Friday, January 13, 2006

Excess Rhetoric

The Honourable Sarmite Bulte, former Chair of the Canadian Heritage Committee of the House of Commons under whose auspices the controversial “Bulte Report” was issued in 2004, has dismissed her critics on the election funding and fund raising issue, including Michael Geist, as “pro-user zealots”.

I wonder if she would include, as “pro-user zealots” the persons who wrote the following pro-user passages:

“Research" must be given a large and liberal interpretation in order to ensure that users' rights are not unduly constrained, and is not limited to non-commercial or private contexts.


The proper balance among these and other public policy objectives lies not only in recognizing the creator's rights but in giving due weight to their limited nature. In crassly economic terms it would be as inefficient to overcompensate artists and authors for the right of reproduction as it would be self-defeating to undercompensate them. Once an authorized copy of a work is sold to a member of the public, it is generally for the purchaser, not the author, to determine what happens to it.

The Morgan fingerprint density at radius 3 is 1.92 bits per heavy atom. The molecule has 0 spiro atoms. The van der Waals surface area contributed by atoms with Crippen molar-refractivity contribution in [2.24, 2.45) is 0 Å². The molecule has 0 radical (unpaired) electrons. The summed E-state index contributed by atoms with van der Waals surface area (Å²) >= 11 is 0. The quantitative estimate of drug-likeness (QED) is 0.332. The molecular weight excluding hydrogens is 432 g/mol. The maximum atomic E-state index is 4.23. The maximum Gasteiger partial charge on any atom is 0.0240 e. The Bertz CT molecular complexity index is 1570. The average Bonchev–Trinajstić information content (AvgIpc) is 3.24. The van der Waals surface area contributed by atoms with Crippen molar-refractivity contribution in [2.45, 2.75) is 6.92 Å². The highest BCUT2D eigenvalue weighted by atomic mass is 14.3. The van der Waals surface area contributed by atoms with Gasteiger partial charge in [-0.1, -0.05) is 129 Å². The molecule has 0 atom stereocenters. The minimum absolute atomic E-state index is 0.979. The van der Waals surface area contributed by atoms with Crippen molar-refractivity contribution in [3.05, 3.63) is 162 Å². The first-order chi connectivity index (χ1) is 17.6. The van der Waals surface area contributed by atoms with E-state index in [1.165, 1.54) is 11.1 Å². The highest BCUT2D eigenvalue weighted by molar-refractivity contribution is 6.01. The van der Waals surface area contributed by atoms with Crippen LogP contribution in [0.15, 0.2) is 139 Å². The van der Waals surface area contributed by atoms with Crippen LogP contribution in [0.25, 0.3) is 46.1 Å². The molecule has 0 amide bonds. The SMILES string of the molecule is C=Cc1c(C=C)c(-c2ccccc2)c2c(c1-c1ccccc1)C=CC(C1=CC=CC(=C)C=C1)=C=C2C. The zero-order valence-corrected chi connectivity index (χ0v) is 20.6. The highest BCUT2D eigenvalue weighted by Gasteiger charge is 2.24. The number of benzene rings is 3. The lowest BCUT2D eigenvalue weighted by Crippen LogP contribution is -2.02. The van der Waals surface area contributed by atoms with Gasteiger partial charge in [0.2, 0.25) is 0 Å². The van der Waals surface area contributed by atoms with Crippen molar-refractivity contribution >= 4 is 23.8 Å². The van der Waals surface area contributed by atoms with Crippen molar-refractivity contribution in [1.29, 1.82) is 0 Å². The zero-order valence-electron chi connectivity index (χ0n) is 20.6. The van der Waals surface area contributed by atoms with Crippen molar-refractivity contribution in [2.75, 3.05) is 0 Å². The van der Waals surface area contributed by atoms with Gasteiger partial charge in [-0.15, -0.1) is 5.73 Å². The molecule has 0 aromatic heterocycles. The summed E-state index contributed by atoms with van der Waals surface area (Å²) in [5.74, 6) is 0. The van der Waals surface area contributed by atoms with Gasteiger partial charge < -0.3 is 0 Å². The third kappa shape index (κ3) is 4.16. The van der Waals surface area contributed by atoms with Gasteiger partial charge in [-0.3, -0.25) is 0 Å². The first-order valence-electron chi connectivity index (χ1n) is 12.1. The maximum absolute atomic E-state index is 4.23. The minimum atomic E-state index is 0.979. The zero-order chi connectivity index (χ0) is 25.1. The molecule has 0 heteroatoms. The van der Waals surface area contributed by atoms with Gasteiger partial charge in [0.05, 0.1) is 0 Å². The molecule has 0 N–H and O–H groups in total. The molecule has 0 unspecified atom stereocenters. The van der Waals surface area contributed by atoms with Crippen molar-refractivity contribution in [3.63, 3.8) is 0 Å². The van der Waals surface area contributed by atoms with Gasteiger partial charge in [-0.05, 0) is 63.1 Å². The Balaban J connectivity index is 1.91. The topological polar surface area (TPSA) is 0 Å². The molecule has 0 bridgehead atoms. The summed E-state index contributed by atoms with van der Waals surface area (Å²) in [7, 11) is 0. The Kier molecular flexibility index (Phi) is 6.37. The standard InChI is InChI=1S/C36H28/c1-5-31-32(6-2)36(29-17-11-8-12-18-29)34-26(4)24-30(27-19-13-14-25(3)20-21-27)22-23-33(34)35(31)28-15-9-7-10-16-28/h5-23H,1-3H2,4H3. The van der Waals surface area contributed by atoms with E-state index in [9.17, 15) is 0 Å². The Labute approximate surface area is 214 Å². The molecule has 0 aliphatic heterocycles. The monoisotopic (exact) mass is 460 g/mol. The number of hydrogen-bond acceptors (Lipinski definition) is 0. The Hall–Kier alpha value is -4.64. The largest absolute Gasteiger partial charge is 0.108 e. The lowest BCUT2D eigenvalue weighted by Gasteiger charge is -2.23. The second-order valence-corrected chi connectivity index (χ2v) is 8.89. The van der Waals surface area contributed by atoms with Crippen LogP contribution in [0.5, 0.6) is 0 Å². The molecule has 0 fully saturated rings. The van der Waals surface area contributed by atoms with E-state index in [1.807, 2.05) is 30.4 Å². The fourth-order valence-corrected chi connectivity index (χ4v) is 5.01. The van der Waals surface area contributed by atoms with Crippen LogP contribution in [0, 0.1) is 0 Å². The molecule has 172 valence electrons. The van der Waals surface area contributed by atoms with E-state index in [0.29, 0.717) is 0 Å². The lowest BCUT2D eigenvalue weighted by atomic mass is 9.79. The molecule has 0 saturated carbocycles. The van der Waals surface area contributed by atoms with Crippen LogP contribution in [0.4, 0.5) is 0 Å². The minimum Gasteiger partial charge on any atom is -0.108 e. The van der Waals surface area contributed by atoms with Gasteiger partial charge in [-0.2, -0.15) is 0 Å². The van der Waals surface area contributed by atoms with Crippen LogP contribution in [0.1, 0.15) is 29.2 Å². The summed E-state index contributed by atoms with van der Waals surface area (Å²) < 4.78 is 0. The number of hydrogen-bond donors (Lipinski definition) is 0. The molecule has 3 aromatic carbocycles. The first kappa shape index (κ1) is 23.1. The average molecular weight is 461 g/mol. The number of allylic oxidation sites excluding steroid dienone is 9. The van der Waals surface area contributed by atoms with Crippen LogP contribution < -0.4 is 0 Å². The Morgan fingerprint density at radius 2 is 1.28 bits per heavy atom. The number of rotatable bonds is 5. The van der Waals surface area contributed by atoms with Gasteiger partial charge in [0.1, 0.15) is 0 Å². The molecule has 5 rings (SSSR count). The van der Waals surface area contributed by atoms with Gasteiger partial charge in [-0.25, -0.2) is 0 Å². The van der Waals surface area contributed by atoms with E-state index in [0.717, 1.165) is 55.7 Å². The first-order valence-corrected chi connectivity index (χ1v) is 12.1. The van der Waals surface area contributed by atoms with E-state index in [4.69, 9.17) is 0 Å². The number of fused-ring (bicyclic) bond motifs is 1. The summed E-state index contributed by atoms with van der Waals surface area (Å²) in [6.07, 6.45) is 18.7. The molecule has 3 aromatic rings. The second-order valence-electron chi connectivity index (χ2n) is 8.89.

(Emphasis added)

If these quotes ring a bell, it is because the person who wrote the first was the Right Honourable Beverley McClachlin, Chief Justice of the Supreme Court of Canada, writing for a unanimous Court in the landmark decision CCH v. Law Society of Upper Canada in 2004. The second pro-user passage was written by the Honourable Mr. Justice Ian Binnie of the Supreme Court of Canada in the 2003 decision of that Court in Th├ęberge v. Galerie d'Art du Petit Champlain Inc.

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